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Mr. Beith: To ask the Secretary of State for Work and Pensions if he will make arrangements for the payment of bereavement benefits to widows who were otherwise qualified to receive them but were excluded on grounds of gender prior to the coming into force of the Welfare and Pensions Act 1999. 
Mr. Simon Thomas: To ask the Secretary of State for Work and Pensions how many (a) complaints and (b) comments have been received concerning each doctor working for the Medical Services since 1997. 
Mr. Nicholas Brown: There are over 2,000 doctors carrying out examinations for Medical Services. Information relating to individual doctors is held on personal files and could be disclosed only with the consent of the individual doctor. This could be obtained only at disproportionate cost. All complaints are investigated individually by Medical Services, and appropriate remedial action taken.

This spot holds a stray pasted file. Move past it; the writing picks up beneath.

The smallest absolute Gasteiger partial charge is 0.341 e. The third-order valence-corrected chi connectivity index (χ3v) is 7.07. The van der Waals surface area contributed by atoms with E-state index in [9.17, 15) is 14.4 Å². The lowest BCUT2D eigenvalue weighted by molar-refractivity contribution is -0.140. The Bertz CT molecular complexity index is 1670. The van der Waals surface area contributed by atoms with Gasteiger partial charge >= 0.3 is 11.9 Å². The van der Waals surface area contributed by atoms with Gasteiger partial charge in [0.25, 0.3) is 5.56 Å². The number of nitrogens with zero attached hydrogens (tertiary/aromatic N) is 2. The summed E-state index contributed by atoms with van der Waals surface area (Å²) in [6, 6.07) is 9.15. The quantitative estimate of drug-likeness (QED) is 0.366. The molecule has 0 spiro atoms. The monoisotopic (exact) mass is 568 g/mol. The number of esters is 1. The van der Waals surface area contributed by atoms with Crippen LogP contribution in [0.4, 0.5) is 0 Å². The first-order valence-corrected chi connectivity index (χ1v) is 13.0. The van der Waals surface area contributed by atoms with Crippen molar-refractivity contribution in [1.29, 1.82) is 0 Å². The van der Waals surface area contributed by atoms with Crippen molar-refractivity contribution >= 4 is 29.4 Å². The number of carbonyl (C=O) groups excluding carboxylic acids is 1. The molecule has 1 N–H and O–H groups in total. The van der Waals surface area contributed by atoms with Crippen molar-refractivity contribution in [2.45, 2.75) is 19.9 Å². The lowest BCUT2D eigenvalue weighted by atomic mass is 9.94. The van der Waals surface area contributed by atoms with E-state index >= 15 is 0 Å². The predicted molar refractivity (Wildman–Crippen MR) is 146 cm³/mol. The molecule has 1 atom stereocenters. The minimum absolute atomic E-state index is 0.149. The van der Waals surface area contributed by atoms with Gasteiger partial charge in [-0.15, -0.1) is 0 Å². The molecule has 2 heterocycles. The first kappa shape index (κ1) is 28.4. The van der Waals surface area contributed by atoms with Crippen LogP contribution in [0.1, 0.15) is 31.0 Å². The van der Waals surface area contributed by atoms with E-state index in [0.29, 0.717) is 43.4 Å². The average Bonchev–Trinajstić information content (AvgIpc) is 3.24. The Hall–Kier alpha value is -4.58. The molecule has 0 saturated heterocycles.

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Mr. Webb: To ask the Secretary of State for Work and Pensions, pursuant to his answer to the hon. Member for Isle of Wight (Mr. Turner) of 18 June 2002, Official Report, column 289W, what assessment he has made of the implications of a delay in the provision of universal banking services for the extension of automated credit transfer from 2003. 
Malcolm Wicks: The Post Office tell us they are on schedule for the introduction of universal banking services in April 2003. In line with the recommendations of OGC reviews, contingency arrangements are part of the planning for this project as they are for all projects.